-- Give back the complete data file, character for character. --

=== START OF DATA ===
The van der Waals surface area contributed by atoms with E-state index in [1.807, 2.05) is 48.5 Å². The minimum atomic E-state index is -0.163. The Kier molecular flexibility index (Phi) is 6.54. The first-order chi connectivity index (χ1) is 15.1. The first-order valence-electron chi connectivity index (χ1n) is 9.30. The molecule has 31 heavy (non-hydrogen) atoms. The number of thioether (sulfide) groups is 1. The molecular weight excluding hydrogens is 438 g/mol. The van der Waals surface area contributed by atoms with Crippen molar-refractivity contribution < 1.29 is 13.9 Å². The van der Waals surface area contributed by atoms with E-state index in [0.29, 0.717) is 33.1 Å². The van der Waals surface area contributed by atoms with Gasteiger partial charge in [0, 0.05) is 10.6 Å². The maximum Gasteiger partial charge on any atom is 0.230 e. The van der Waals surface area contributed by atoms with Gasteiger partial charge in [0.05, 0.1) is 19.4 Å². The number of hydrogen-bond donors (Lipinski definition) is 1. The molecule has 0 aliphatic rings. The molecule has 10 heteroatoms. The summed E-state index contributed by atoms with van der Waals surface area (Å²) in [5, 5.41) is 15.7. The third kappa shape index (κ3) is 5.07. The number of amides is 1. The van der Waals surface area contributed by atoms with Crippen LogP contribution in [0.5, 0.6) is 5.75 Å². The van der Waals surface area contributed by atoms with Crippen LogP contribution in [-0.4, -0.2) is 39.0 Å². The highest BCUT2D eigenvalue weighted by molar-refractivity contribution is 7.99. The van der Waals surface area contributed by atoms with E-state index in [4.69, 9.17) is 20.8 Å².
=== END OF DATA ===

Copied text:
The van der Waals surface area contributed by atoms with E-state index in [1.807, 2.05) is 48.5 Å². The minimum atomic E-state index is -0.163. The Kier molecular flexibility index (Phi) is 6.54. The first-order chi connectivity index (χ1) is 15.1. The first-order valence-electron chi connectivity index (χ1n) is 9.30. The molecule has 31 heavy (non-hydrogen) atoms. The number of thioether (sulfide) groups is 1. The molecular weight excluding hydrogens is 438 g/mol. The van der Waals surface area contributed by atoms with Crippen molar-refractivity contribution < 1.29 is 13.9 Å². The van der Waals surface area contributed by atoms with E-state index in [0.29, 0.717) is 33.1 Å². The van der Waals surface area contributed by atoms with Gasteiger partial charge in [0, 0.05) is 10.6 Å². The maximum Gasteiger partial charge on any atom is 0.230 e. The van der Waals surface area contributed by atoms with Gasteiger partial charge in [0.05, 0.1) is 19.4 Å². The number of hydrogen-bond donors (Lipinski definition) is 1. The molecule has 0 aliphatic rings. The molecule has 10 heteroatoms. The summed E-state index contributed by atoms with van der Waals surface area (Å²) in [5, 5.41) is 15.7. The third kappa shape index (κ3) is 5.07. The number of amides is 1. The van der Waals surface area contributed by atoms with Crippen LogP contribution in [0.5, 0.6) is 5.75 Å². The van der Waals surface area contributed by atoms with Crippen LogP contribution in [-0.4, -0.2) is 39.0 Å². The highest BCUT2D eigenvalue weighted by molar-refractivity contribution is 7.99. The van der Waals surface area contributed by atoms with E-state index in [4.69, 9.17) is 20.8 Å².